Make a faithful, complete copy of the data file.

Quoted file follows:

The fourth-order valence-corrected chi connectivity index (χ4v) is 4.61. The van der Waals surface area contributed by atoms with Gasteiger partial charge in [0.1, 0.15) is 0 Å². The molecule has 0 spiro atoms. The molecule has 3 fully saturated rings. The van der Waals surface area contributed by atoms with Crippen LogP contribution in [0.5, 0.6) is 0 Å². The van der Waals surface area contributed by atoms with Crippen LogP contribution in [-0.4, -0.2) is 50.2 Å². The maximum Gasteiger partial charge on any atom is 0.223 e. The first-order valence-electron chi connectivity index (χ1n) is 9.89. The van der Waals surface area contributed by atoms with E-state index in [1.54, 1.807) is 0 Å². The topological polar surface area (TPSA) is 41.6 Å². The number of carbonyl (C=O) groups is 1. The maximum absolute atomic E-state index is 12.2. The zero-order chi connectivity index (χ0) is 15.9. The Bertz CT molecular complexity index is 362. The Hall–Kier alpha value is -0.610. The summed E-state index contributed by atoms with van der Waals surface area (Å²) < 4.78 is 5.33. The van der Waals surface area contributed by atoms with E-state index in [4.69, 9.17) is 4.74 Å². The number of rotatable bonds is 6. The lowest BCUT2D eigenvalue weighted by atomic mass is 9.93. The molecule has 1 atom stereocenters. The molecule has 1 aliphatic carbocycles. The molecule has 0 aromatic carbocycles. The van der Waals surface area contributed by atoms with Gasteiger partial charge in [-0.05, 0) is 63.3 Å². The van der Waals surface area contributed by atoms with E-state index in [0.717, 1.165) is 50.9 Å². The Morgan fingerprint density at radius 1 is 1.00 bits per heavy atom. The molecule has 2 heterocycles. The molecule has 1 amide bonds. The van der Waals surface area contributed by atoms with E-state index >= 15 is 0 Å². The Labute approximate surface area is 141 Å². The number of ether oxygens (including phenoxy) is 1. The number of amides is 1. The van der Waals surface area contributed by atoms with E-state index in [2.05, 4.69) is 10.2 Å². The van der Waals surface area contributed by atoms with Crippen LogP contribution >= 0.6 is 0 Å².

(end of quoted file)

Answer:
The fourth-order valence-corrected chi connectivity index (χ4v) is 4.61. The van der Waals surface area contributed by atoms with Gasteiger partial charge in [0.1, 0.15) is 0 Å². The molecule has 0 spiro atoms. The molecule has 3 fully saturated rings. The van der Waals surface area contributed by atoms with Crippen LogP contribution in [0.5, 0.6) is 0 Å². The van der Waals surface area contributed by atoms with Crippen LogP contribution in [-0.4, -0.2) is 50.2 Å². The maximum Gasteiger partial charge on any atom is 0.223 e. The first-order valence-electron chi connectivity index (χ1n) is 9.89. The van der Waals surface area contributed by atoms with E-state index in [1.54, 1.807) is 0 Å². The topological polar surface area (TPSA) is 41.6 Å². The number of carbonyl (C=O) groups is 1. The maximum absolute atomic E-state index is 12.2. The zero-order chi connectivity index (χ0) is 15.9. The Bertz CT molecular complexity index is 362. The Hall–Kier alpha value is -0.610. The summed E-state index contributed by atoms with van der Waals surface area (Å²) < 4.78 is 5.33. The van der Waals surface area contributed by atoms with E-state index in [4.69, 9.17) is 4.74 Å². The number of rotatable bonds is 6. The lowest BCUT2D eigenvalue weighted by atomic mass is 9.93. The molecule has 1 atom stereocenters. The molecule has 1 aliphatic carbocycles. The molecule has 0 aromatic carbocycles. The van der Waals surface area contributed by atoms with Gasteiger partial charge in [-0.05, 0) is 63.3 Å². The van der Waals surface area contributed by atoms with E-state index in [0.717, 1.165) is 50.9 Å². The Morgan fingerprint density at radius 1 is 1.00 bits per heavy atom. The molecule has 2 heterocycles. The molecule has 1 amide bonds. The van der Waals surface area contributed by atoms with E-state index >= 15 is 0 Å². The Labute approximate surface area is 141 Å². The number of ether oxygens (including phenoxy) is 1. The number of amides is 1. The van der Waals surface area contributed by atoms with E-state index in [2.05, 4.69) is 10.2 Å². The van der Waals surface area contributed by atoms with Crippen LogP contribution >= 0.6 is 0 Å².